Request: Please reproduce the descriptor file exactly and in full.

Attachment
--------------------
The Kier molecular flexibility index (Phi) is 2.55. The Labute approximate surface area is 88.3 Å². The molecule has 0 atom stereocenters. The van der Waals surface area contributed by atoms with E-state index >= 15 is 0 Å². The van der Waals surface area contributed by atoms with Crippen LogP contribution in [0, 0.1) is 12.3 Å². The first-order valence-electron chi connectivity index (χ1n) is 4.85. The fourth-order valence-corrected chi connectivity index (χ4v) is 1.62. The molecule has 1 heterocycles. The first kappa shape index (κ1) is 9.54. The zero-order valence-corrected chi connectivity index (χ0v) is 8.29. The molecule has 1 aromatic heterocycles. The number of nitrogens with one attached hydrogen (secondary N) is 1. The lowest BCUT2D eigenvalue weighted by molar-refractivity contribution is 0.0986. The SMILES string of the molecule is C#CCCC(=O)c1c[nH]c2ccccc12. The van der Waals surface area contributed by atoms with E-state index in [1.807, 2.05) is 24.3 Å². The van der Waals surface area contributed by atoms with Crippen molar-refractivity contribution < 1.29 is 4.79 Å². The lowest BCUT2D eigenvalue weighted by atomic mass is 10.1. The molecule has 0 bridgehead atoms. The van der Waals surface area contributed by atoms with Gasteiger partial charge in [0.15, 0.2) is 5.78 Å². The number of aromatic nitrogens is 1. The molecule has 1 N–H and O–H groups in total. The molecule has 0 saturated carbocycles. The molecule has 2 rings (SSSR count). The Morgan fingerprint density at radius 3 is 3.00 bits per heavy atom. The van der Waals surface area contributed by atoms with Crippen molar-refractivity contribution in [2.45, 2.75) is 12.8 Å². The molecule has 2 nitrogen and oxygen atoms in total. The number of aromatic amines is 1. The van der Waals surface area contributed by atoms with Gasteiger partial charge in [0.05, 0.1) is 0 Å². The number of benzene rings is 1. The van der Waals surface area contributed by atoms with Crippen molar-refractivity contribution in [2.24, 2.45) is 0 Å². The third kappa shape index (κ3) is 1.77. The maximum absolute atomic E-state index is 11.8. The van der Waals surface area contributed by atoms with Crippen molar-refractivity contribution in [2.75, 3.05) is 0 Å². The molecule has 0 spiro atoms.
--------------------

The Kier molecular flexibility index (Phi) is 2.55. The Labute approximate surface area is 88.3 Å². The molecule has 0 atom stereocenters. The van der Waals surface area contributed by atoms with E-state index >= 15 is 0 Å². The van der Waals surface area contributed by atoms with Crippen LogP contribution in [0, 0.1) is 12.3 Å². The first-order valence-electron chi connectivity index (χ1n) is 4.85. The fourth-order valence-corrected chi connectivity index (χ4v) is 1.62. The molecule has 1 heterocycles. The first kappa shape index (κ1) is 9.54. The zero-order valence-corrected chi connectivity index (χ0v) is 8.29. The molecule has 1 aromatic heterocycles. The number of nitrogens with one attached hydrogen (secondary N) is 1. The lowest BCUT2D eigenvalue weighted by molar-refractivity contribution is 0.0986. The SMILES string of the molecule is C#CCCC(=O)c1c[nH]c2ccccc12. The van der Waals surface area contributed by atoms with E-state index in [1.807, 2.05) is 24.3 Å². The van der Waals surface area contributed by atoms with Crippen molar-refractivity contribution < 1.29 is 4.79 Å². The lowest BCUT2D eigenvalue weighted by atomic mass is 10.1. The molecule has 0 bridgehead atoms. The van der Waals surface area contributed by atoms with Gasteiger partial charge in [0.15, 0.2) is 5.78 Å². The number of aromatic nitrogens is 1. The molecule has 1 N–H and O–H groups in total. The molecule has 0 saturated carbocycles. The molecule has 2 rings (SSSR count). The Morgan fingerprint density at radius 3 is 3.00 bits per heavy atom. The van der Waals surface area contributed by atoms with Crippen molar-refractivity contribution in [2.45, 2.75) is 12.8 Å². The molecule has 2 nitrogen and oxygen atoms in total. The number of aromatic amines is 1. The van der Waals surface area contributed by atoms with Gasteiger partial charge in [0.05, 0.1) is 0 Å². The number of benzene rings is 1. The van der Waals surface area contributed by atoms with Crippen molar-refractivity contribution in [2.24, 2.45) is 0 Å². The third kappa shape index (κ3) is 1.77. The maximum absolute atomic E-state index is 11.8. The van der Waals surface area contributed by atoms with Crippen molar-refractivity contribution in [2.75, 3.05) is 0 Å². The molecule has 0 spiro atoms.